Autospeed is activated by starting my Collaro Conquest in 33, holding the Automatic control in the REJECT position, then changing the speed control to 45, and then releasing the Automatic control. If you do not know that Autospeed is there, you will not even notice it unless you try to change speed after starting a record stack. During each change cycle, the brass feeler arm comes toward the spindle just after the arm rises from the record that finished playing. It contacts any record larger than 9" that is up on the spindle. If the brass feeler arm contacts a record and Autospeed is active, the speed will stay at 33 RPM. If it does not contact a record, the speed automatically changes to the current setting of the speed control. Autospeed never persists beyond one stack of records, unless the stack is stopped by hand. If this occurs, starting a change cycle with no records on the spindle will clear Autospeed.

The 45 spindle is used in an unusual way on the Collaro Conquest. The instructions say to place the overarm on top of the 45 adaptor (upper right), not on the records. This is because placement of the overarm on the records caused the records to tilt on this kind of adaptor, sometimes causing a record to not drop. And leaving the overarm over the restpost can cause the arm to snag the overarm when scanning for record size. Placing the overarm on top of the adaptor keeps it out of the way.

Note also that the older design has a hole in the overarm that slips over the spindle (middle right). Putting the overarm on the adaptor also works with this type of overarm.

If the modification I made is done on the overarm, removing it is also an option.

There is a way to achieve full manual start on any Collaro Conquest without the above modification:

  1. Place the record on the turntable and the pickup arm on the rest post.
  2. Turn off the changer (Automatic control to Stop or Off).
  3. Rotate the turntable backwards (counterclockwise) at least one rotation.
  4. With the changer still off, lift the arm by hand and move it as close as it freely goes to the spindle.
  5. Move the arm away from the spindle just enough to place it in the desired place on the record. If you move it too far away from the spindle, move it close to the spindle and try again.
  6. Place the stylus on the record.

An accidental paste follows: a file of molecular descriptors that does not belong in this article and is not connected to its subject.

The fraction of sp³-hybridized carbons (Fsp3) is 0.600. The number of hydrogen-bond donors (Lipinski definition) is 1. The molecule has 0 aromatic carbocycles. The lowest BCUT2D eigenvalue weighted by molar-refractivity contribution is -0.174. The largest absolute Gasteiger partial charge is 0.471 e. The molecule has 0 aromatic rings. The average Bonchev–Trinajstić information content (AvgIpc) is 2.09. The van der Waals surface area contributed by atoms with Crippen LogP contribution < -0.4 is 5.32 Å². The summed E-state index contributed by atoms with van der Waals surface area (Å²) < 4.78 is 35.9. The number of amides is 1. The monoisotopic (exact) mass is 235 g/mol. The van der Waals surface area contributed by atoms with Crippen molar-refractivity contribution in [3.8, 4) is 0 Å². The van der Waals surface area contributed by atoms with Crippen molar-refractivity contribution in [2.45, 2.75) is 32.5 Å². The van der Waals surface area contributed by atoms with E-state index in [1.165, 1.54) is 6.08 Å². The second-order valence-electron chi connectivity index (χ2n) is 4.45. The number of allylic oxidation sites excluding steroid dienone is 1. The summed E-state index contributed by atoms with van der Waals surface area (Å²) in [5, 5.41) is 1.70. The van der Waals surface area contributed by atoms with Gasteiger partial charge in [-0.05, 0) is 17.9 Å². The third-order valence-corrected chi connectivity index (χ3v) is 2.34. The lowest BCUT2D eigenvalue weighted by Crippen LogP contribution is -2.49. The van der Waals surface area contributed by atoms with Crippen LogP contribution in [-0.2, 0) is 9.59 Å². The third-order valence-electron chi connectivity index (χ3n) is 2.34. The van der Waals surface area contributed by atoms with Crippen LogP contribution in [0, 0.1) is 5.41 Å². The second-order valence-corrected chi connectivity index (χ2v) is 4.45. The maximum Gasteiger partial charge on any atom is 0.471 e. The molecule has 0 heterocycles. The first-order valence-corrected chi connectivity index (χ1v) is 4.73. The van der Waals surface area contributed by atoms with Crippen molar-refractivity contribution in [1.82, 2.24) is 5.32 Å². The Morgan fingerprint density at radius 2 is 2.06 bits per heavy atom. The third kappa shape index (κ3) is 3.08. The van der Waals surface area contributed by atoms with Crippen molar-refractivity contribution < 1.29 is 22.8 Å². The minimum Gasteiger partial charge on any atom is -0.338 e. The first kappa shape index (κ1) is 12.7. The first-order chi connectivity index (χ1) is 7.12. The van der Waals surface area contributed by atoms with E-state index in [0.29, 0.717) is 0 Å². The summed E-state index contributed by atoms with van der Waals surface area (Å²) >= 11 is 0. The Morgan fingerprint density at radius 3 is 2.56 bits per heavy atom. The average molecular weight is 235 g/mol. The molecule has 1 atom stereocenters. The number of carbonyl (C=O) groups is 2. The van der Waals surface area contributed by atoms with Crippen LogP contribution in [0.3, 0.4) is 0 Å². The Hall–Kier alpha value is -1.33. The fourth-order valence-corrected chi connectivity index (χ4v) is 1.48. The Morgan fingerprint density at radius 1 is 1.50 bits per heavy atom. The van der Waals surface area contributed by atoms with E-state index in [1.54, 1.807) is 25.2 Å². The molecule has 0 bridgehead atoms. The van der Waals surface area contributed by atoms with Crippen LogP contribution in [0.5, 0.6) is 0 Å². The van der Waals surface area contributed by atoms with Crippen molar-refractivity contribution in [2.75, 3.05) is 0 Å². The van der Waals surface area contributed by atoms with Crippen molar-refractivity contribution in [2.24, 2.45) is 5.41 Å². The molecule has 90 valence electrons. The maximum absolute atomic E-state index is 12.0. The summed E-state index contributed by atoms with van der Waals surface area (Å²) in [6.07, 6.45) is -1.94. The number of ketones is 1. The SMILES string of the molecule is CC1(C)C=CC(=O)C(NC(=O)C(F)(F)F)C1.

7. Turn on the turntable without starting a change cycle. Use the ON, PLAY, or MAN position, depending on the changer version used. The record will play. If the record has a finishing groove, the changer will trip at the end of the record. If it does not, turn the Automatic control to Reject.

This process is not needed for normal band selection on a normal record. It is needed if the record is very small or if there are many small bands close to the spindle.

Repeat this process every time a starting location very close to the spindle is needed.

Collaro Conquest TSC-640/200 45 Spindle use

45 Spindle use on Collaro Conquest TSC-640/200

Older Collaro Conquest

An older Collaro Conquest TC-640

Collaro Conquest spindle

Collaro Conquest spindle

You can add the above features to your Collaro Conquest


How the pickup arm scan setdown index works

Pickup arm scan is a novel mechanism developed by Collaro. It uses a unique method of indexing the arm setdown and activating automatic shutoff, which is done by using the pickup arm, and the actual diameters of the records themselves. Like the feeler arm on a Webcor 100, this is an arranged intermix. Because the unplayed stack is felt to find the record size, larger records must be placed before smaller ones in the stack. Unlike the index arm, the pickup arm itself does the feeling. This index can find out the actual diameter of the record, meaning that odd sized records will also play automatically, if they have lead-in and finishing grooves.

This mechanism shown in Fig. 1501-a (figure numbers are from a book I earlier wrote about record changers) uses a groove-track cam. There are very few parts in this index. A friction clutch mounted on the pickup arm shaft couples it to the arm control finger. It serves as the safety drive, preventing damage if someone grabs the arm during the change cycle, and is also used to remember the record size. The pin on the end of the arm control finger rides in the groove track on the cam. When the changer is out of cycle, the arm control finger moves in the wide portion of the groove track (Fig. 1501-a). The arm control spring (Fig. 1501-b) pushes down on the arm control finger, but an adjustment screw and locknut keeps it from touching the bottom of the track. This allows the pickup to track the record freely. An incline cam raises the pickup arm. The trip mechanism is the velocity type, detecting the speed-up of the pickup arm as it enters the finishing groove of the record.

When the change cycle starts, the incline cam raises the pickup arm. Then the groove track narrows and forces the arm control finger outward. This action swings the pickup arm out (Fig. 1502-a). When the pickup arm arrives over the rest post, the stop ear attached to the pickup arm shaft contacts the locator stud. This action stops the pickup arm over the rest post, while the friction clutch slips until the arm control finger has moved all of the way to the outside edge of the change cycle cam. This removes the size of the previous record from the friction clutch.